As he flails in the legal realm, Trump, the GOP’s puppet master, is becoming more dangerous by the minute in the political realm. Cheney appears to recognize this, and stated, after her defeat, that she would do everything in her power — including possibly running for president — to thwart the twice-impeached ex-president’s ambitions to return to the White House. She will likely run into organized GOP opposition if she does. From state GOPs blocking her name from being on primary ballots to decisions by Republican National Committees to prevent her from appearing in the same debate as Trump, She also established The Great Task, a political action committee that aims to educate Americans about Trump’s threats to democracy and his attempts to rewrite history around the events of 2020, 2021, and 2021.
Now, I’m not a fan — to say the least — of Cheney’s political career prior to her star turn on the January 6 committee. She’s always been fiercely anti-abortion, opposes gun control, was supportive of Trump’s most restrictive anti-immigration policies, and, when he was president, voted in line with his priorities 93 percent of the time.She also strongly supported the waterboarding of terrorism suspects, a horrible practice approved by her father Vice President Dick Cheney and President George W. Bush. It was this approval that gave the U.S. government its stamp of approval on torture.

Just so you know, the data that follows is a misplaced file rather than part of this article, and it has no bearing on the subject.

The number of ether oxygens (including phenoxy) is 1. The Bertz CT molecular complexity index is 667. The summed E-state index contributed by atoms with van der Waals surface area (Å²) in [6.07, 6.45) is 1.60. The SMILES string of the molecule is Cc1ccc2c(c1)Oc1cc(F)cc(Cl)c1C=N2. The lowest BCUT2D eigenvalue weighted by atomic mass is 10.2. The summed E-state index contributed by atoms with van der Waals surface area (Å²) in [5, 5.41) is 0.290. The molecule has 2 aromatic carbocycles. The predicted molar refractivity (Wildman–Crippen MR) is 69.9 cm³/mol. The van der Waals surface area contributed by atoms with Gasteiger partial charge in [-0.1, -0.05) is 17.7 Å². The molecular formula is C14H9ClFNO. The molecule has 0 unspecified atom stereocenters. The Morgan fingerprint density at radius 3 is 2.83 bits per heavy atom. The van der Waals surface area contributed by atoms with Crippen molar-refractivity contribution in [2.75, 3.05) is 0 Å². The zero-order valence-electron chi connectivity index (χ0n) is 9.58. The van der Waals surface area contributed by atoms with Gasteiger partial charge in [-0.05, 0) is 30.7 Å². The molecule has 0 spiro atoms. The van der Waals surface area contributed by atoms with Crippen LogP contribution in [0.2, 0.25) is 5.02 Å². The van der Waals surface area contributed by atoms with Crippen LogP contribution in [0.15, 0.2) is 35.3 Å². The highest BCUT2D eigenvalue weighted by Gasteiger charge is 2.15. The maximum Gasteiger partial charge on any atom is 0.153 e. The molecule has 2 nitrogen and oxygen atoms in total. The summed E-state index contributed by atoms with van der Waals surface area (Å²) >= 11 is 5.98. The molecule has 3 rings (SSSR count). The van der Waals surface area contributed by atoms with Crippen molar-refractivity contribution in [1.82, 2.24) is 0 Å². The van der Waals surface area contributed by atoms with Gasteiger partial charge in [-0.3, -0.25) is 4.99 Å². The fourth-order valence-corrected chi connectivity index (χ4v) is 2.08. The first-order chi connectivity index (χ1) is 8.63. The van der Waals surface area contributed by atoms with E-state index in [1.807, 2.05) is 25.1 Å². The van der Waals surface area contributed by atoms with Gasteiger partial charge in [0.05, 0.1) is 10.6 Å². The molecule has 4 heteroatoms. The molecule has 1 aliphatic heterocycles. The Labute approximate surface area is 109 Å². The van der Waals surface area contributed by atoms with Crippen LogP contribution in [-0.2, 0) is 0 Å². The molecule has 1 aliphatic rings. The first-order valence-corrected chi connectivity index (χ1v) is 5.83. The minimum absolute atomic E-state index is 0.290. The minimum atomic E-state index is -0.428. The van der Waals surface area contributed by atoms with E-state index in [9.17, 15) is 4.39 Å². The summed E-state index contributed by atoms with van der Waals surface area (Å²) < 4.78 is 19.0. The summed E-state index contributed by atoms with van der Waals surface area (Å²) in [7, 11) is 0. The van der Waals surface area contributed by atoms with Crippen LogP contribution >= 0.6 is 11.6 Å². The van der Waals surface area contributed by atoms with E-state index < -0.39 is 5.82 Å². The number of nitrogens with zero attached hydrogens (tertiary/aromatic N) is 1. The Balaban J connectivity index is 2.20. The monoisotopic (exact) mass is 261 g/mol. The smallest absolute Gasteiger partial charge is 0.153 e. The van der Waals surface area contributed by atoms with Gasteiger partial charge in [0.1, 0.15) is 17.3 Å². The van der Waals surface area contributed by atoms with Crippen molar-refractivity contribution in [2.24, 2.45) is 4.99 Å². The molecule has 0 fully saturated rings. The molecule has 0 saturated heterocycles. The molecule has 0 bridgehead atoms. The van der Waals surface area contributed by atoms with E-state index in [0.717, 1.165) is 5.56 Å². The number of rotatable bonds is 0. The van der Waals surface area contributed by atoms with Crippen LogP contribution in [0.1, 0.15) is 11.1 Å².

In this moment, however, a large percentage of the GOP has embraced paramilitarism. political candidates run attack ads showing them toting assault rifles and hunting down their less ideologically pure party brethren, and when the GOP’s congressional leadership has come out in support of tactics designed to secure electoral victory even in the face of massive opposition from a majority of the electorate, Cheney’s voice is important.
This past June, she spoke of the “personality cult” gripping the Republican Party. After her primary election defeat this week, she opined about Trump representing a “very grave threat and risk to our Republic” and came as close as any senior politician has done in recent years to calling for the creation of something akin to a popular front, bringing together Republicans of good conscience, Democrats and independents to stop the drift toward authoritarian governance represented by the MAGA movement and its power-hungry leader.
Even though it took Cheney many years to reach her conclusions about Trumpism and the dangers that it poses, she is absolutely correct. But I fear her belief in the GOP’s ability for it to make right is a mistake. This is not a story about a good barrel and a few rotten apple. The barrel is completely corrupted at this point and there are very few good apples remaining. It’s a bad barrel filled with contamination. Or, to abandon the metaphor, it’s a political party that from top to bottom has, over the past several years, almost entirely remade itself as an extremist tool intended to fluff up one man’s vanity and enable his every assault on the democratic institutions, culture and norms of the Republic. The idea that Trumpian power can be thrown out of it seems like wishful thinking. Even if it was, the anti-abortion and anti-immigrant policies of the pre Trump GOP should not be admired.